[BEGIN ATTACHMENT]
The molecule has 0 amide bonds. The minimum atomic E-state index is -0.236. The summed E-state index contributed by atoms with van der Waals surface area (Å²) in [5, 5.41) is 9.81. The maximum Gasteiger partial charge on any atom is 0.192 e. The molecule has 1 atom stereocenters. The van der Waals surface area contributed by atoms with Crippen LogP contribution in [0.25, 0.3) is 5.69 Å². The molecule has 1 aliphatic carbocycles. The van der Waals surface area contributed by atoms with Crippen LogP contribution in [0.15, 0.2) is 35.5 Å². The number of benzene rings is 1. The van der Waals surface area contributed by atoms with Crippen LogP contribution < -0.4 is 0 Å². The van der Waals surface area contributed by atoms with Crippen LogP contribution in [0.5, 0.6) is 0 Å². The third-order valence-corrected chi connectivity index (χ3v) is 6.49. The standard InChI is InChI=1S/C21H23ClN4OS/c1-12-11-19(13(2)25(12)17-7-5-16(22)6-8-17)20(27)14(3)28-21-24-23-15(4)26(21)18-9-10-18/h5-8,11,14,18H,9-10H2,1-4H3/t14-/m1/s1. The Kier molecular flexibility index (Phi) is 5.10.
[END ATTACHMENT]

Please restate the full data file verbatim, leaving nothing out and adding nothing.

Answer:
The molecule has 0 amide bonds. The minimum atomic E-state index is -0.236. The summed E-state index contributed by atoms with van der Waals surface area (Å²) in [5, 5.41) is 9.81. The maximum Gasteiger partial charge on any atom is 0.192 e. The molecule has 1 atom stereocenters. The van der Waals surface area contributed by atoms with Crippen LogP contribution in [0.25, 0.3) is 5.69 Å². The molecule has 1 aliphatic carbocycles. The van der Waals surface area contributed by atoms with Crippen LogP contribution in [0.15, 0.2) is 35.5 Å². The number of benzene rings is 1. The van der Waals surface area contributed by atoms with Crippen LogP contribution < -0.4 is 0 Å². The van der Waals surface area contributed by atoms with Crippen LogP contribution in [0.5, 0.6) is 0 Å². The third-order valence-corrected chi connectivity index (χ3v) is 6.49. The standard InChI is InChI=1S/C21H23ClN4OS/c1-12-11-19(13(2)25(12)17-7-5-16(22)6-8-17)20(27)14(3)28-21-24-23-15(4)26(21)18-9-10-18/h5-8,11,14,18H,9-10H2,1-4H3/t14-/m1/s1. The Kier molecular flexibility index (Phi) is 5.10.